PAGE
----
Most U.S. adults now say it is not necessary to believe in God to be moral and have good values, up from about half who expressed this view in 2011.
About a quarter of U.S. adults now say they think of themselves as spiritual but not religious, up 8 percentage points in five years.
Nearly all Muslim Americans (97%) say they take pride in being a member of the Islamic faith. But their devotion to core religious beliefs and practices is only part of a religious identity.
Five hundred years after the start of the Protestant Reformation, a new Pew Research Center survey finds that U.S. Protestants are not united about – and in some cases, are not even aware of – some of the controversies that were central to the historical schism between Protestantism and Catholicism.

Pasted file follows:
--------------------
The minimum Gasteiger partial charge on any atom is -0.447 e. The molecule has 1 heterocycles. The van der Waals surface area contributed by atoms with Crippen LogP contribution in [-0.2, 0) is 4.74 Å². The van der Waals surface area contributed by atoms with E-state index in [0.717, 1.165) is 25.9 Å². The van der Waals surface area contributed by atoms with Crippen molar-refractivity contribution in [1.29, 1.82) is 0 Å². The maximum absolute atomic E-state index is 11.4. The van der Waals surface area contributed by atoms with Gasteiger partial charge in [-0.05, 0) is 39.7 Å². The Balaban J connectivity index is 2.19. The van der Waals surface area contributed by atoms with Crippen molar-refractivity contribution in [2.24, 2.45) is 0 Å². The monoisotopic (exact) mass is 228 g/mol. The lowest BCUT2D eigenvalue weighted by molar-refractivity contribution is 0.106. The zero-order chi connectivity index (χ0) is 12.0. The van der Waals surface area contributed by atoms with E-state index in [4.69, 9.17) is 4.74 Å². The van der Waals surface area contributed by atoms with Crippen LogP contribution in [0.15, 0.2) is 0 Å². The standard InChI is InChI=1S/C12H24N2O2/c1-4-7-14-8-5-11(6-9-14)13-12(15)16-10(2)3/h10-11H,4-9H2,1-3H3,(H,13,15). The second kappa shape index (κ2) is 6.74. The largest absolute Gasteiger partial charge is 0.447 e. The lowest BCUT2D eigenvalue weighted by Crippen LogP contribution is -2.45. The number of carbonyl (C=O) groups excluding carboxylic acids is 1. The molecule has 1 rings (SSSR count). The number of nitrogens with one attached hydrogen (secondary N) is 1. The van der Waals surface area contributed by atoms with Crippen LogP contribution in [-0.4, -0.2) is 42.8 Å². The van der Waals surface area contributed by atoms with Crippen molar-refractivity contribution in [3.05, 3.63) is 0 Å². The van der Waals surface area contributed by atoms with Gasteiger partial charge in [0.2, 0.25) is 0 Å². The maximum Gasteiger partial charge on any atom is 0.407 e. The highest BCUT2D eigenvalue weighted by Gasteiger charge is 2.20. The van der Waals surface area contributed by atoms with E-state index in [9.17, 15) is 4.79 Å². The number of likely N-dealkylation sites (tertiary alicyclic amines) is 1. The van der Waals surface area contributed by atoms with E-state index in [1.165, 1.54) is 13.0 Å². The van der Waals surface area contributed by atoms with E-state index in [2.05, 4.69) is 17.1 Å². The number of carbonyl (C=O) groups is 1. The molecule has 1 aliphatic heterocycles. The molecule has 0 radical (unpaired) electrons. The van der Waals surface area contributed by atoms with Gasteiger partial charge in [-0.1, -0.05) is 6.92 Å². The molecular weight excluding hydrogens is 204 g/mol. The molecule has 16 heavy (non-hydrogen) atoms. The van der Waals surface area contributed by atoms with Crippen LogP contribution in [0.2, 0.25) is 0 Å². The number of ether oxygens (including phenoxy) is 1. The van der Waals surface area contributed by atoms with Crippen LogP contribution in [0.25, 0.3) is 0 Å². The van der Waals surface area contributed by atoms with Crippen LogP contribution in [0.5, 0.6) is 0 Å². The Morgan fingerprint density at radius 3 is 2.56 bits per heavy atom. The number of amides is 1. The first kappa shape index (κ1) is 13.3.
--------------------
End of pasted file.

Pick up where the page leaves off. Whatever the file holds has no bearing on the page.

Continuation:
As Protestants prepare to mark the 500th anniversary of the Reformation, two new surveys show the theological differences that split Western Christianity in the 1500s have diminished.
For American Muslims, being highly religious does not necessarily translate into acceptance of traditional notions of Islam.
Muslims are the fastest-growing religious group in the world. Here are some questions and answers about their public opinions and demographics.
Despite the concerns and perceived challenges they face, 89% of Muslims say they are both proud to be American and proud to be Muslim.
Religious belief is much more common than religious practice among Orthodox Christians in Central and Eastern Europe.
Overall, U.S. adults with college degrees are less religious than others on some measures. However, Christians with higher levels of education appear to be just as religious as those with less schooling.